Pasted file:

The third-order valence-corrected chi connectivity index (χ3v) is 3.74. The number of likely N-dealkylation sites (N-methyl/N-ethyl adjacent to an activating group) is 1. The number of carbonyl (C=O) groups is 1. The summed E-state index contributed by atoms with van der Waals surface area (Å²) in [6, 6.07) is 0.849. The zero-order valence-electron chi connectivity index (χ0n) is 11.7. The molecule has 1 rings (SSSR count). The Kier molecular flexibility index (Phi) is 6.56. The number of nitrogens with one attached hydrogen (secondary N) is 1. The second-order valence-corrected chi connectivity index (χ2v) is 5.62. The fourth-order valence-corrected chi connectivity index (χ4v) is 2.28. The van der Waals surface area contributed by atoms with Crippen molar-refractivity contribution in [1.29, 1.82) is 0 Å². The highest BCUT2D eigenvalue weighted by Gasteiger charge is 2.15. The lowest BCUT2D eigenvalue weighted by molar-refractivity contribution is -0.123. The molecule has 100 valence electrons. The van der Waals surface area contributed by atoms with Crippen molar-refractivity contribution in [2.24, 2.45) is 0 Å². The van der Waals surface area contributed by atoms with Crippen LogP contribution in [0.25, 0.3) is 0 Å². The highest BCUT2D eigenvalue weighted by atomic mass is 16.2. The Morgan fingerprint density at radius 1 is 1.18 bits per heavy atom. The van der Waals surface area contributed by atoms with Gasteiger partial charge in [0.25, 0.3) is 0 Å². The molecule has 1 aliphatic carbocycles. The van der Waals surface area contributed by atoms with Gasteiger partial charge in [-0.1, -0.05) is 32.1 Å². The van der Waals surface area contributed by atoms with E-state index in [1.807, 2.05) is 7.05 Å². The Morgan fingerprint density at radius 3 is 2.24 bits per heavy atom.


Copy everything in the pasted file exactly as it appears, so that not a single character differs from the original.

The third-order valence-corrected chi connectivity index (χ3v) is 3.74. The number of likely N-dealkylation sites (N-methyl/N-ethyl adjacent to an activating group) is 1. The number of carbonyl (C=O) groups is 1. The summed E-state index contributed by atoms with van der Waals surface area (Å²) in [6, 6.07) is 0.849. The zero-order valence-electron chi connectivity index (χ0n) is 11.7. The molecule has 1 rings (SSSR count). The Kier molecular flexibility index (Phi) is 6.56. The number of nitrogens with one attached hydrogen (secondary N) is 1. The second-order valence-corrected chi connectivity index (χ2v) is 5.62. The fourth-order valence-corrected chi connectivity index (χ4v) is 2.28. The van der Waals surface area contributed by atoms with Crippen molar-refractivity contribution in [1.29, 1.82) is 0 Å². The highest BCUT2D eigenvalue weighted by Gasteiger charge is 2.15. The lowest BCUT2D eigenvalue weighted by molar-refractivity contribution is -0.123. The molecule has 100 valence electrons. The van der Waals surface area contributed by atoms with Crippen molar-refractivity contribution in [2.24, 2.45) is 0 Å². The van der Waals surface area contributed by atoms with Crippen LogP contribution in [0.25, 0.3) is 0 Å². The highest BCUT2D eigenvalue weighted by atomic mass is 16.2. The Morgan fingerprint density at radius 1 is 1.18 bits per heavy atom. The van der Waals surface area contributed by atoms with Gasteiger partial charge in [0.25, 0.3) is 0 Å². The molecule has 1 aliphatic carbocycles. The van der Waals surface area contributed by atoms with Gasteiger partial charge in [-0.1, -0.05) is 32.1 Å². The van der Waals surface area contributed by atoms with E-state index in [1.807, 2.05) is 7.05 Å². The Morgan fingerprint density at radius 3 is 2.24 bits per heavy atom.